When your company performs an estimate for window cleaning services at a residential location, you are probably counting windows, identifying window types, documenting ladder heights, and estimating the time required to complete the job. It is always preferred to visit a job in person; however, many companies are adopting online tools for bidding jobs. Either way, let’s talk about other factors that should be considered that relate to safety and should be included in your estimate.

You should know by now that architects and engineers do not necessarily consider maintenance when designing homes; therefore, it is your responsibility as a professional to factor Exclusions, Inclusions and Cautions in your estimating process. By doing this, it should trigger the requirement of a Safety Work Plan or Job Hazard Analysis (JHA) to ensure the safety of your employees as well as build value in the rate you charge your client.

Exclusions are anything on the job that is being excluded from the proposed work. This is important because, for example, there is no need for a crew member to get a 40’ ladder off the truck if that one window way up in the widow’s peak has been excluded. Documenting exclusions also protects your bottom line by preventing wasted man-hours for work not offered to your client.

Inclusions work exactly the same by documenting (to stay on example), including the 40’ window in the widow’s peak. Your crew knows it needs to be done and has the appropriate ladder on the truck. Because this particular window could pose a safety hazard and has been included in your client’s proposal, you have built value in your rate, mainly because now you are additionally describing the area where the hazard exists and plan to mitigate the hazard. This is where cautions come in.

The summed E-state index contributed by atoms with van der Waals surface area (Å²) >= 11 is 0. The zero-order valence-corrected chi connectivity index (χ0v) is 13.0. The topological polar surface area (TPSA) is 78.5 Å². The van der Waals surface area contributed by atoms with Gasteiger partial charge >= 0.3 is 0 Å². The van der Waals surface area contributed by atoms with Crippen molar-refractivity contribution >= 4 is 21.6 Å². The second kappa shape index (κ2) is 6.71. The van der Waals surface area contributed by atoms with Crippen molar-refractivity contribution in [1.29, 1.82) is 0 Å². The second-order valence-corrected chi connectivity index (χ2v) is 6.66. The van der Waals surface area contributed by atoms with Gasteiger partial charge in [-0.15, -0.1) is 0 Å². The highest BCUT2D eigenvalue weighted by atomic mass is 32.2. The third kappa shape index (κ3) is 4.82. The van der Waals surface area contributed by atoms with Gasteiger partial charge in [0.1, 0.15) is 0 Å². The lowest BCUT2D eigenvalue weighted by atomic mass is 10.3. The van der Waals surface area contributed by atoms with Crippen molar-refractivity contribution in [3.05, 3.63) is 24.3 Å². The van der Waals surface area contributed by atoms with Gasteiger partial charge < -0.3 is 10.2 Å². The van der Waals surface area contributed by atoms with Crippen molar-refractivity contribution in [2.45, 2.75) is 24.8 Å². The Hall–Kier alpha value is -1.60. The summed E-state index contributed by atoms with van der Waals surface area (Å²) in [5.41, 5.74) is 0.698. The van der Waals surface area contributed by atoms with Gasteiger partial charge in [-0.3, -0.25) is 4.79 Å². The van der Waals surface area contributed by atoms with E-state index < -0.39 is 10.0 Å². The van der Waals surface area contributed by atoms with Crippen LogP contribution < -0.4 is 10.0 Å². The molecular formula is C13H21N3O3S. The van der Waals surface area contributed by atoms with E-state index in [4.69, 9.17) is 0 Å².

Cautions are anything on the job you’re assessing that could pose either a liability or safety issue. It could be a broken screen that you do not want to be responsible for, or it could be (again) that window way up in the widow’s peak that requires the use of that 40’ ladder. By outlining the cautions to your client and crew members, you demonstrate that you have thoroughly looked at all aspects of the job and considered everyone’s best interest. In the examples here, your clients may ask you not to worry about removing the screen or the window way up in the widow’s peak windows eliminating the liability and safety hazard altogether.

Let’s stay on the example of the widow’s peak window that requires a 40’ ladder and say that you have included it in your work and also identified it as a caution. What should be the next step in your estimating process? That’s right, fulfilling a Safety Work Plan or a Job Hazard Analysis.

Some programs and applications can easily do this simply by inputting information. Go to your App Store and search “JHA” or “Safety Plan” to find these. Otherwise, if you are to build your own, make sure it includes the following:

  • Job Site Location Address
  • Client’s Name
  • Date
  • Maximum Height of Home or Building
  • Type of Job Performing (residential, commercial, post-construction…etc.)
  • Types of Service Performing
  • Number of Workers Expected on the Job
  • Name of the Lead Person on the Job Site
  • Phone Number of the Lead Person
  • Equipment to be Used (chemicals, ladders, mobile lift, scaffold, water fed pole, portable anchors, extension poles, goat/roof hook, natural anchors)
  • Describe areas where a hazard exists or are technically difficult
  • Include photos and mark them up by circling and drawing
  • A Plan or Solution to Overcome the Hazard
  • Trade Names of Chemicals Required
  • Location of Safety Data Sheets on Job
  • Type of Personal Protective Equipment (PPE) Required
  • Signature of client and person that filled the form

Great, now you have built value and protected your employees from a hazard- or have you? The most important part of filling out a JHA is the follow-up. The inspection of the expectation is that it will be followed and that the proper safety equipment and competent technicians are on the job. JHAs should be created for commercial projects as well. By completing these risk assessments, you will prove your expertise to your clients, protect your company from liabilities, and promote safety to your employees.